since the irrational rotation algebra $A_{\theta}$ is commutative when $\theta =0$, it has the form $C(X)$ for some space $X$ and by universal property of $A_{\theta}$, there is a homomorphism from $A_{\theta}$ to $C(T^{2})$ , so there must be a continous map from $T^{2}$ to $X$ which induce the homomorphism, I have difficulty to show it is a homeomorphism.

When $\theta=0$, $A_0$ is the universal C$^*$-algebra generated by two commuting unitaries $u,v$. Your $X$ is the space of characters. Any multiplicative $\phi:C^*(u,v)\to\mathbb C$ is determined by the pair $(\phi(u),\phi(v))\in\mathbb T^2$. And conversely, given $(\lambda,\mu)\in\mathbb T^2$, we may define a character by $\phi(u)=\lambda$, $\phi(v)=\mu$. Indeed, we may see $\lambda$ and $\mu$ as two unitaries, so by universality there exists a $*$-homormophism $\phi:C^*(u,v)\to C^*(\lambda,\mu)\subset\mathbb C$, with $\phi(u)=\lambda$, $\phi(v)=\mu$. So the map $\gamma:\phi\longmapsto (\phi(u),\phi(v))$ is bijective.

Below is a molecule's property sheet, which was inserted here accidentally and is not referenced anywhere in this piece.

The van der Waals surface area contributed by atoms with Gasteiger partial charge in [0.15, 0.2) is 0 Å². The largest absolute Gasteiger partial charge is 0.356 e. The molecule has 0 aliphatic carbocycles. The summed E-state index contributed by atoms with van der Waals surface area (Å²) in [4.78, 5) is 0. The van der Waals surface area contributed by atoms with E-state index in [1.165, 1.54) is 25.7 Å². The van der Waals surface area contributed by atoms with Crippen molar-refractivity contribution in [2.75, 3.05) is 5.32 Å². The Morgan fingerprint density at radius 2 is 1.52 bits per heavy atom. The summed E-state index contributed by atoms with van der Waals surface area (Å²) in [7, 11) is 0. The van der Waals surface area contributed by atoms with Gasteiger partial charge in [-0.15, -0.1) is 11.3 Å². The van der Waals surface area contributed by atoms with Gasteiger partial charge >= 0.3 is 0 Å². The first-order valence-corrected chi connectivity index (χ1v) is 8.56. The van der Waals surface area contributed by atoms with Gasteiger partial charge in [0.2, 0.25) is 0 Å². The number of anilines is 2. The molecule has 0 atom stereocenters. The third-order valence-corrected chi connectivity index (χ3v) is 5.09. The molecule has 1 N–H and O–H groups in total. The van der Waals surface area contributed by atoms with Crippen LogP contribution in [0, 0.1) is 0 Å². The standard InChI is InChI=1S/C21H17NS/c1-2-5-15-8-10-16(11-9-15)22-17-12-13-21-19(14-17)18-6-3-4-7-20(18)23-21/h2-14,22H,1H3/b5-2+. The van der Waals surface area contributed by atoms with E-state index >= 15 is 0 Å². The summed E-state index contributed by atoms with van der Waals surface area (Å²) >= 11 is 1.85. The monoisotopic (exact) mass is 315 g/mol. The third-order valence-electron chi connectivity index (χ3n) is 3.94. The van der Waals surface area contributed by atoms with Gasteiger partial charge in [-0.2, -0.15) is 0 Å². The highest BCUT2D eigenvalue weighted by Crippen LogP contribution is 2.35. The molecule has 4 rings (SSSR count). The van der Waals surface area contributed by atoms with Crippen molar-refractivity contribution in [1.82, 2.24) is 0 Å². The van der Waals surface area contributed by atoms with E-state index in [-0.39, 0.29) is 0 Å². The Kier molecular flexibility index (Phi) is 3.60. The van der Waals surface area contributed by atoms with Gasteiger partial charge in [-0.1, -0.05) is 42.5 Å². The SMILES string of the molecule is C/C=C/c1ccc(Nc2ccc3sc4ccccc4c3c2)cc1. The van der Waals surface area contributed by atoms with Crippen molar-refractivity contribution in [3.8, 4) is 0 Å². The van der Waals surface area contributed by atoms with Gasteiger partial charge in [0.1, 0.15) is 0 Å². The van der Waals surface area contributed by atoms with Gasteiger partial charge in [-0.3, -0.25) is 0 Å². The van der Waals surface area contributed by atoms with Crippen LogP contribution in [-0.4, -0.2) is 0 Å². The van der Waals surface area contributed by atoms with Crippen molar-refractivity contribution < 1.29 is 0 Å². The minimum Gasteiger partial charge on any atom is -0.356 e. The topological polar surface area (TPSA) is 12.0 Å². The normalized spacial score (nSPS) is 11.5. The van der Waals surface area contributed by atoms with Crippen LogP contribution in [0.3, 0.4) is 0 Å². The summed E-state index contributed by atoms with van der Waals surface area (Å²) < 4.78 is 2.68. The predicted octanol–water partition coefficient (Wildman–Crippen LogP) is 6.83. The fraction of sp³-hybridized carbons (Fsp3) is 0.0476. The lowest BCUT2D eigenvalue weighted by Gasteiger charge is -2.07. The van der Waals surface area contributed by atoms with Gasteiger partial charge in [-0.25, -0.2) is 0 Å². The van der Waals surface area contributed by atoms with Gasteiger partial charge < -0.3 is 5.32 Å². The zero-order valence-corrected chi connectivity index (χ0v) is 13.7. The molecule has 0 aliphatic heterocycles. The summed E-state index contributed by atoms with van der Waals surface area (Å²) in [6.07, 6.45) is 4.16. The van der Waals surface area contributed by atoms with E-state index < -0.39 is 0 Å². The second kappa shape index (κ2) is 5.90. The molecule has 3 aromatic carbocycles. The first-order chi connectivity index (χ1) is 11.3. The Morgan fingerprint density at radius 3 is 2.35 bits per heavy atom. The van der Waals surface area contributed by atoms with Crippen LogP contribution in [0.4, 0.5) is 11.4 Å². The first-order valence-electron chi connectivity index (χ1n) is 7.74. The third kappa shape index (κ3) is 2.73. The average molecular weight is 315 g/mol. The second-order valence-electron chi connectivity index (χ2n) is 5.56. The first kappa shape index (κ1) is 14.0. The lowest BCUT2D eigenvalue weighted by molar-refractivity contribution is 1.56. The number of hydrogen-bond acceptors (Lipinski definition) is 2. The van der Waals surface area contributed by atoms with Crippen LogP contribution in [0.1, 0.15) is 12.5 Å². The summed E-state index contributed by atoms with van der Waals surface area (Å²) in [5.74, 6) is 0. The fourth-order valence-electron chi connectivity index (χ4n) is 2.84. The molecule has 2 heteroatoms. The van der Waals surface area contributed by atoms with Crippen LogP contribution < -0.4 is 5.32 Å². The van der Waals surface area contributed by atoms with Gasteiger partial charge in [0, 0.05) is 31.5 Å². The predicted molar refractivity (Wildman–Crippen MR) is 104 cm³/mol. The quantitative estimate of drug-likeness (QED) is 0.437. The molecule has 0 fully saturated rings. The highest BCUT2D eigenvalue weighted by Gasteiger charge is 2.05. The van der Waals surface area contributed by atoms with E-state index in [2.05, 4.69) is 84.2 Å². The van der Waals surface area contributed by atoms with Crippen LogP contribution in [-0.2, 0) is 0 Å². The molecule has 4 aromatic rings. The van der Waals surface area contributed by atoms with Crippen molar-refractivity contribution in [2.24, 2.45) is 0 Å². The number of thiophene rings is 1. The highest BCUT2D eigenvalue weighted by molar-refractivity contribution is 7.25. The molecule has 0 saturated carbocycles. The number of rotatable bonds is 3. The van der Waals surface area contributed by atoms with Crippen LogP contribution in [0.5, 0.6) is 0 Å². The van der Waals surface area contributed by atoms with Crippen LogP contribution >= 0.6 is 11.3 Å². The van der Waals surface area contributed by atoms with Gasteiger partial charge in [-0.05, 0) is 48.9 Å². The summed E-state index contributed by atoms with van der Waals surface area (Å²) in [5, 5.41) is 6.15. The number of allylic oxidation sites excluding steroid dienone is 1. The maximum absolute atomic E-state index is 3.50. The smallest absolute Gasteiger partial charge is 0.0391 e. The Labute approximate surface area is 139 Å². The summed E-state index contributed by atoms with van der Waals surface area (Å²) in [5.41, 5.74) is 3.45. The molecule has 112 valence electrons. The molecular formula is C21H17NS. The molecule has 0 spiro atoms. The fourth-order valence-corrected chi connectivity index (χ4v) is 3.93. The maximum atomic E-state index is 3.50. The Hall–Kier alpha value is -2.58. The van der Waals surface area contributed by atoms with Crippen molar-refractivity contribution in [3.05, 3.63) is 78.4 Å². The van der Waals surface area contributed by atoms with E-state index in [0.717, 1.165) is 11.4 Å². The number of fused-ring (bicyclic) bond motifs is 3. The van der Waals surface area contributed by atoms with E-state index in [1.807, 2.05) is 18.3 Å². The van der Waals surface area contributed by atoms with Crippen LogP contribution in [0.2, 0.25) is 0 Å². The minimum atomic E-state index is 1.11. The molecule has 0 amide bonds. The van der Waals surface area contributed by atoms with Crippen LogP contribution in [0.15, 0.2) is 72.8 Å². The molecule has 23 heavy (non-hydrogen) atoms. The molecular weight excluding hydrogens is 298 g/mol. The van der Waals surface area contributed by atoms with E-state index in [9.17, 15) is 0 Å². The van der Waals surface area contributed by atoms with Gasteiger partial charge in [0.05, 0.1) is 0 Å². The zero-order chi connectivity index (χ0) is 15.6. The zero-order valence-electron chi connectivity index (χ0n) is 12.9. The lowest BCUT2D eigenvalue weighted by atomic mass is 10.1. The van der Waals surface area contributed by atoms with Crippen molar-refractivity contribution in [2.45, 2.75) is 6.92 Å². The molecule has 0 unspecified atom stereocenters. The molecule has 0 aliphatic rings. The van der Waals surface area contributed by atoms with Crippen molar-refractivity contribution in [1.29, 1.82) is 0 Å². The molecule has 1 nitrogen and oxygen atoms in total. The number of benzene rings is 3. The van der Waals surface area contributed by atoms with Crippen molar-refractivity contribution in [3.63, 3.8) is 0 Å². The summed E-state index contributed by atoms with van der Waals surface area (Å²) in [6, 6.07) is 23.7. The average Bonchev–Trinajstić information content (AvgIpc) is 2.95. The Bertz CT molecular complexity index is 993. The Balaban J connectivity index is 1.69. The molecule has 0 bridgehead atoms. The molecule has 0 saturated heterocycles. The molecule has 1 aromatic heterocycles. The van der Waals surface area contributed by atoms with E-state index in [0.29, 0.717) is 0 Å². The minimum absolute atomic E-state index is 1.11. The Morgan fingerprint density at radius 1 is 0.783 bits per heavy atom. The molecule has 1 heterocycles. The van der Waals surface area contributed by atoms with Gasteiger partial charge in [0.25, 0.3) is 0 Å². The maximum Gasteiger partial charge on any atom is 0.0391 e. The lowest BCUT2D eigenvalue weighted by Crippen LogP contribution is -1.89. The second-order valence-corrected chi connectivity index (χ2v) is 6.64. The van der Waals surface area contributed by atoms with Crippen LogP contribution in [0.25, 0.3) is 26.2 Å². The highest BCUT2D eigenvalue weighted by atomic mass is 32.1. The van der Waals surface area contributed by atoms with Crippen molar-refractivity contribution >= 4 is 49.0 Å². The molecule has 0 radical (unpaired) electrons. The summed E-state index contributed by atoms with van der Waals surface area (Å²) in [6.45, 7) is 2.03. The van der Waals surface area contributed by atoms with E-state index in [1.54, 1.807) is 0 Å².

In $X$ we consider the weak$^*$-topology. If $\phi_j\to\phi$, this means that $\phi_j(x)\to\phi(x)$ for all $x\in C^*(u,v)$. In particular we may take $x=u$ and $x=v$ to get that $\phi_j(u)\to\phi(u)$ and $\phi_j(v)\to\phi(v)$. So $\gamma$ is continuous. As $X$ is compact and $\mathbb T^2$ is Hausdorff, $\gamma^{-1}$ is also continuous. Thus $\gamma$ is a homeomorphism.

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